Photo Exhibition: Helen Keller and Hachiko

Photo Exhibition
Helen Keller and Hachiko
Curated by Yumi McDonald


March 9 - 23, 2018

Photo Left: Perkins School for the Blind Archives     Photo Right: Odate city, Akita prefecture


Special Preview Nights:

Wednesday, March 7* & Thursday, 8**, 7-9pm
*Movie screening is scheduled.
**Akita dog lecture is scheduled. Curator, Yumi McDonald is in person.


The Japan Foundation, Los Angeles
(5700 Wilshire Blvd., #100 Los Angeles, CA 90036)

Street parking is available near JFLA. Click here for parking info.


Admission: Free


Exhibition Hours:

Monday-Friday: 10am-7pm
Closed on Weekends


About the Exhibition

Helen Keller loved the famous loyal Akita dog Hachiko(Hachi). When she visited Japan in 1937 she was given an Akita puppy from people in Akita. The exhibition introduces much less-known relations between Helen Keller, Hachiko and her Akita dogs. Yumi McDonald's mother used to live in Shibuya and saw Hachiko as a little girl on a regular basis. Yumi will exhibit pictures of 1930s Tokyo life personally taken by her grandfather.


The exhibit includes the children’s books her mother read, a 1930s Shirley Temple doll and the 1948 October issue of Mainichi Graphic. The fascinating picture of Helen Keller touching the statue of Hachiko was published in this old magazine. After the Exhibition in Los Angeles, the magazine will be donated to the Shibuya Folk and Literary Shirane Memorial Museum.


This exhibition is a rare opportunity to look at the pictures collected from Tokyo, Akita, New York, Boston and Westport, Connecticut where Helen Keller used to live.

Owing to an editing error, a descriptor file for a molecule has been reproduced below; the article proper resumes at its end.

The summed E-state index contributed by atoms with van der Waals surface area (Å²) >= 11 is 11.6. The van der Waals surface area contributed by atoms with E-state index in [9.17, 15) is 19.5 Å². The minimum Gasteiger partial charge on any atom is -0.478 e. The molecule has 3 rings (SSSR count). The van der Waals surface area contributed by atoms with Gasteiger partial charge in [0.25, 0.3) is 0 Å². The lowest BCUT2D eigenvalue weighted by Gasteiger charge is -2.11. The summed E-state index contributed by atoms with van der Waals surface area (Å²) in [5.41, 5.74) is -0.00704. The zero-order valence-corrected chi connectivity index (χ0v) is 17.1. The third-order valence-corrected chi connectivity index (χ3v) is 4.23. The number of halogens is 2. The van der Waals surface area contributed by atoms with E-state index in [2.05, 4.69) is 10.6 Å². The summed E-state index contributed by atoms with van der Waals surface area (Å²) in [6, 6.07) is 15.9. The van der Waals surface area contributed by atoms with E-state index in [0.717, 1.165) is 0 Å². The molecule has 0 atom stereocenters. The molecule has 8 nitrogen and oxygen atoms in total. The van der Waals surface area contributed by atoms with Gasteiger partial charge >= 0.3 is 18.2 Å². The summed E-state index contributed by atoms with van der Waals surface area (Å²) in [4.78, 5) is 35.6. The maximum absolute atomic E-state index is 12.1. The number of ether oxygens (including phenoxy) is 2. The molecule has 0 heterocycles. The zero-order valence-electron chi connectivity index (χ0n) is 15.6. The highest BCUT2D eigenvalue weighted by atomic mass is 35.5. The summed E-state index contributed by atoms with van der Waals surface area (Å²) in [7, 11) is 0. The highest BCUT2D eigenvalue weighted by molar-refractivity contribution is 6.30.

About Hachiko (Hachi)

Hachiko was a Akita dog born in Odate, Akita in 1923. At the age of 8 weeks, he was adopted by Professor Hidesaburo Ueno. He was a faculty member of the Agricultural Engineering Department at the Imperial University of Tokyo. He suddenly passed away at the university on May 21st, 1925. Hachiko searched for his master desperately and returned to the same spot in front of Shibuya station to look for his master.


Mrs. Ueno understood that Hachiko missed professor Ueno so much. She asked their former gardener, who lived near Shibuya station to keep Hachiko. From then on, Hachiko travels to Shibuya station in the mornings and evenings from the gardener’s house to wait for his former master. He continued to do so, every day rain or shine for nearly 10 years until his own death on March 8th, 1935.



 About Curator: Yumi McDonald

Born in Tokyo and graduated from Keio University with a degree in psychology. She has written on art, lifestyles and travel for major Japanese magazines including Brutus, 25ans, Seven Seas, Skyward, and many newspapers. She is the director of the Japan Society of Fairfield County. Web:

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